Political Studies Review 14 (1), 2016

 This interesting book focuses on a greatly under-explored topic of how the Chinese central government governs civil service pay.

 This interesting book focuses on a greatly under-explored topic of how the Chinese central government governs civil service pay. The author’s fundamental arguments are that although central government has tried four waves of civil service pay reform since the foundation of the People’s Republic of China in 1949, China still has not found a strong solution to align cadres’ motives to better public services and curb over-corruption within the complexities of central-local relations. …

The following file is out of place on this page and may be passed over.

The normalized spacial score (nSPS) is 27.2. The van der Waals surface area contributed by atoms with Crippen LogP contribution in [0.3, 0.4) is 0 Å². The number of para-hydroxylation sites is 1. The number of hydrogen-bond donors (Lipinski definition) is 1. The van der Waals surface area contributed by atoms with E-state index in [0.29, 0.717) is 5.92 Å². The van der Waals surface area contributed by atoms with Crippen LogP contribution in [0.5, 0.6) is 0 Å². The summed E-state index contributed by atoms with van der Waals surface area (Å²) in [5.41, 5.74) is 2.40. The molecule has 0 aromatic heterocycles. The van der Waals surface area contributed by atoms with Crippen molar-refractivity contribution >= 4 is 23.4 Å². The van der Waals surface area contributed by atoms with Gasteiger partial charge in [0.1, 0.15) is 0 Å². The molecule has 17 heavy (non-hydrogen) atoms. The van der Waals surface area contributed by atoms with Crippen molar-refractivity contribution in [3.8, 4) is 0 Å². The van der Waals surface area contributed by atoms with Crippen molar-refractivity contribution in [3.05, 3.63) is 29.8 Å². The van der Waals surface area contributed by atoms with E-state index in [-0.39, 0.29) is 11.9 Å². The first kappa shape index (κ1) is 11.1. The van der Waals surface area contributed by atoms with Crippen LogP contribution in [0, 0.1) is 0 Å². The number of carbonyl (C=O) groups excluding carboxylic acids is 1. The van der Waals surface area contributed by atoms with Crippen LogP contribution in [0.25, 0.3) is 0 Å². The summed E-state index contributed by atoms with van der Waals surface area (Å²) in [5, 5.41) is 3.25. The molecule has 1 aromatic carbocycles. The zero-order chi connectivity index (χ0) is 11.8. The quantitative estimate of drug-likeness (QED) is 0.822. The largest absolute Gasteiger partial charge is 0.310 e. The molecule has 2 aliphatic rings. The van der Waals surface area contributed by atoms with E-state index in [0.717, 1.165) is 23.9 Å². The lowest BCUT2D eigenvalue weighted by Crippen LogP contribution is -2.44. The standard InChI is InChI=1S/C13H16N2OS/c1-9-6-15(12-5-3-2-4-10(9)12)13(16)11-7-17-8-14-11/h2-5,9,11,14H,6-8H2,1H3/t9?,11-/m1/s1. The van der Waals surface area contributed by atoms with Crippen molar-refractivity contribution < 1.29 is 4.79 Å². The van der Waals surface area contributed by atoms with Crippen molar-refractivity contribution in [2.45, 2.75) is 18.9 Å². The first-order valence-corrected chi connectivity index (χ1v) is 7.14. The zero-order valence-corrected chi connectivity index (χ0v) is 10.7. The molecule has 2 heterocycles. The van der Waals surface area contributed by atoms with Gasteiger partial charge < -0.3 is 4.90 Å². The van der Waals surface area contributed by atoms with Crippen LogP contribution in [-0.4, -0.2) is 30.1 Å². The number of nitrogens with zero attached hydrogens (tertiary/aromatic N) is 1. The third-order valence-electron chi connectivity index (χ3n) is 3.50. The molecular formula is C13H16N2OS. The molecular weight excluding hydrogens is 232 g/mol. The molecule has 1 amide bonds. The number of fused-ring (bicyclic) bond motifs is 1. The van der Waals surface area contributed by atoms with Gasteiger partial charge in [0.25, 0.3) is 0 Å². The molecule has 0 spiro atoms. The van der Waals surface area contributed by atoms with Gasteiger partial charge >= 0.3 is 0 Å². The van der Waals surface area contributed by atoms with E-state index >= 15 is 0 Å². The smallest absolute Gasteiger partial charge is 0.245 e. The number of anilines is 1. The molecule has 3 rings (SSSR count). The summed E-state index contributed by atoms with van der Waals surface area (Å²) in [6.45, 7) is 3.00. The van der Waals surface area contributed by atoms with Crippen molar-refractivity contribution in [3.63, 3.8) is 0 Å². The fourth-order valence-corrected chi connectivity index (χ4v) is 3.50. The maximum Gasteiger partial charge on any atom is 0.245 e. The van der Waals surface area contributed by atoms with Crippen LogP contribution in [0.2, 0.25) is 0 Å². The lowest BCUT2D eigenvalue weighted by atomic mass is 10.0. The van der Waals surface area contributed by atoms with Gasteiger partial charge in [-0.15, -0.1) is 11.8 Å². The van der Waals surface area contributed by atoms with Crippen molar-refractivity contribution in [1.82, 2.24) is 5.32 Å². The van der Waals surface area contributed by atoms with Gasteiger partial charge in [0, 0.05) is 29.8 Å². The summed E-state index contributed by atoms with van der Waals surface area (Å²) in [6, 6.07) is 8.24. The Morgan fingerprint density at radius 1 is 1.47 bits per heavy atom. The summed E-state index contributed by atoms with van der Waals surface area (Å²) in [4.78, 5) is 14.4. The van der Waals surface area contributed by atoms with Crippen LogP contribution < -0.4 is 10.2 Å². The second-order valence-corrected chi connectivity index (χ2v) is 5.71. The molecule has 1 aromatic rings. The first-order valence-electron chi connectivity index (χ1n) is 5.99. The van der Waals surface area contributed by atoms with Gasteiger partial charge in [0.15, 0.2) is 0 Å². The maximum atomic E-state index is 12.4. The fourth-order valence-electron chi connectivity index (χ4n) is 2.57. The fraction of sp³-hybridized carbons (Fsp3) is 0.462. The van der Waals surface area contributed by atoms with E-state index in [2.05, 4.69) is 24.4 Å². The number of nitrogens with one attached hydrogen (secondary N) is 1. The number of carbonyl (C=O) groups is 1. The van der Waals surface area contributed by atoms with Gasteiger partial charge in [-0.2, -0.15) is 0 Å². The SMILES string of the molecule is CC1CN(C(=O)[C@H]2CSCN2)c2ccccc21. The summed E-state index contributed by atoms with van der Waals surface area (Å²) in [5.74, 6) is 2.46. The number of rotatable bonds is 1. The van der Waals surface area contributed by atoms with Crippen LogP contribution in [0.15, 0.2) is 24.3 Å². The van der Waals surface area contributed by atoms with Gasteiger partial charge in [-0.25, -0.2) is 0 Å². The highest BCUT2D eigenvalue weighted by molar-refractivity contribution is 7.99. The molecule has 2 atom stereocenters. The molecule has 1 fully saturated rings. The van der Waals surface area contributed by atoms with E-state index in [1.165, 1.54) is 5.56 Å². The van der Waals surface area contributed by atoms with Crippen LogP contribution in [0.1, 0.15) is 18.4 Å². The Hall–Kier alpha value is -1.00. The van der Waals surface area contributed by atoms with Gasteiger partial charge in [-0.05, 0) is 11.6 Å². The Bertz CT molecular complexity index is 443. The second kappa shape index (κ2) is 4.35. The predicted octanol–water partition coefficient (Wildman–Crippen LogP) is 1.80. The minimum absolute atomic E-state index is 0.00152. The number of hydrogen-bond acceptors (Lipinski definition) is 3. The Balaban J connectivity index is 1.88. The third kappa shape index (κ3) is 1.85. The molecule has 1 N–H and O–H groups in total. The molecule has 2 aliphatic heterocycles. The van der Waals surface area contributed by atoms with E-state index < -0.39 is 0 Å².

The major contribution of Wu’s work is to enrich governance theory with experience from China and to deepen our understanding of endogenous tensions within China’s public administration system. It is more about theoretical application than theoretical innovation, and it displays a rich collection of empirical evidence and statistical data to support its theoretical arguments.

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